Stabbings led to more than 400 hospital admissions involving Hertfordshire residents in less than a decade, figures show.

Anti-knife crime charity the Ben Kinsella Trust called for more to be done to educate children about the impact of knife crime, with two in five stabbing across England involving young people.

Data from NHS Digital shows there were around 415 admissions of patients from the Hertfordshire policing area following a stabbing between April 2012 and March this year.

Of those, around 44 per cent involved people aged under 25.

A total of 45 admissions followed attacks on people from the area in 2020-21 – the most recent period with complete data.

The police force covering the patient's area of residence is recorded, meaning the assault could have happened elsewhere.

Patrick Green, CEO of the Ben Kinsella Trust – a knife crime charity established in memory of a young stabbing victim – said the statistics were "shocking".

He said: "These figures show that knife crime remains a significant problem for the criminal justice system and the NHS.

"But more worryingly, they show that we are failing to protect young people.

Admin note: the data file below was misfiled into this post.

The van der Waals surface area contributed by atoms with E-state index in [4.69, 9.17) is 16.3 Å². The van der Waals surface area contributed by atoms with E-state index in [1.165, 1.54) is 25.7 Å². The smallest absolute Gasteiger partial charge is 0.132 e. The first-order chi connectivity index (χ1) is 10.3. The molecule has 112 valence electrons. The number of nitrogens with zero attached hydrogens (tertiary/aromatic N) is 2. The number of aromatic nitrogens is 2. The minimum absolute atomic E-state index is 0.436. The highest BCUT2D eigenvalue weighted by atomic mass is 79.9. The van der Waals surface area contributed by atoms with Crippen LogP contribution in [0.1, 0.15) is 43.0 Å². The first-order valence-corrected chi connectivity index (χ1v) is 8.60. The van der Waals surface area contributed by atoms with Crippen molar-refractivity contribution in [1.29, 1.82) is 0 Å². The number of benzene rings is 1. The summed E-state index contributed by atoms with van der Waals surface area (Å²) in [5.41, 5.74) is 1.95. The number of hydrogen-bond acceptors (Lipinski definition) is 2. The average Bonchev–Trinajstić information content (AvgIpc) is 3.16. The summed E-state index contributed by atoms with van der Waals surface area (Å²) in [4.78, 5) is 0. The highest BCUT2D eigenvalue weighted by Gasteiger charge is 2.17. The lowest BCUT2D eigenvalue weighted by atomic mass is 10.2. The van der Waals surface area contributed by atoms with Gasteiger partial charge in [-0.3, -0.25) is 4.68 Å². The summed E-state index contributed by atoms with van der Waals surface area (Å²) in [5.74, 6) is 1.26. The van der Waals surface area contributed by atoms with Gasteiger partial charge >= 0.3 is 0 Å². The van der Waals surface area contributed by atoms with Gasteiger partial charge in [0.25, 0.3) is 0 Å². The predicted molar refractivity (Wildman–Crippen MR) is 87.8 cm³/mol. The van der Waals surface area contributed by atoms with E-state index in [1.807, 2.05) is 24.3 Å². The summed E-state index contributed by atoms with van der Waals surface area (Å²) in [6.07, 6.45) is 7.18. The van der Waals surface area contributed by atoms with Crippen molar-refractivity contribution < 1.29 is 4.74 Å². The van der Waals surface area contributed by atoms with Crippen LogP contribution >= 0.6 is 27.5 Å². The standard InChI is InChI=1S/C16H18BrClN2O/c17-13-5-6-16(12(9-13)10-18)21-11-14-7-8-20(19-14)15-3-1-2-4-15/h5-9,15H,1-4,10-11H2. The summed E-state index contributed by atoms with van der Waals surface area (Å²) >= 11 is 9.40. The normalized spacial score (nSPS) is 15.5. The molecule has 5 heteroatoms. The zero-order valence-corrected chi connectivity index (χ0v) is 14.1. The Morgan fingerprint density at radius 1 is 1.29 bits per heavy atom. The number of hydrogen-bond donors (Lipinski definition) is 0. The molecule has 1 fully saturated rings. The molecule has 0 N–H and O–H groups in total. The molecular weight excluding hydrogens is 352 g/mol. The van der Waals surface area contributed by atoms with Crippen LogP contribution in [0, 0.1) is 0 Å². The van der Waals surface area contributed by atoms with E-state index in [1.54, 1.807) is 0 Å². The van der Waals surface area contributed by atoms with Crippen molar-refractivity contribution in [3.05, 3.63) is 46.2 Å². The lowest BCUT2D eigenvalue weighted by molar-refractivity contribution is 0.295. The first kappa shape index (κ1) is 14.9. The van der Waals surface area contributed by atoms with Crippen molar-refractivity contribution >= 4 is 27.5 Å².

"We need to do far more to educate young people about the dangers of knife crime."

Separate Home Office crime figures for England and Wales show 262 people lost their lives to a blade in the year to June, with nearly 47,000 serious knife crimes recorded in that time.

In Hertfordshire police recorded 706 serious knife crimes over the same period, including four murders, 307 assaults involving injury and 13 knife-related rapes or sexual offences. A spokesman for the National Police Chiefs' Council said tactics such as stop and search and the targeting of habitual knife carriers contributed to the rising number of offensive weapon crimes nationally.

He added: "We believe that with the addition of officers to the service and investment into new Violence Reduction Units, informed by active communities, we can play our role in preventing more tragic deaths.”

A Government spokesman said the introduction of a Serious Violence Duty would ensure all parts of the public sector worked together to protect people from knife crime.

He added: "Every life lost to knife crime is a tragedy that didn’t have to happen.

"That's why we are putting 20,000 more police officers on our streets and also giving them greater powers of stop and search, so that more dangerous weapons can be seized and more lives saved."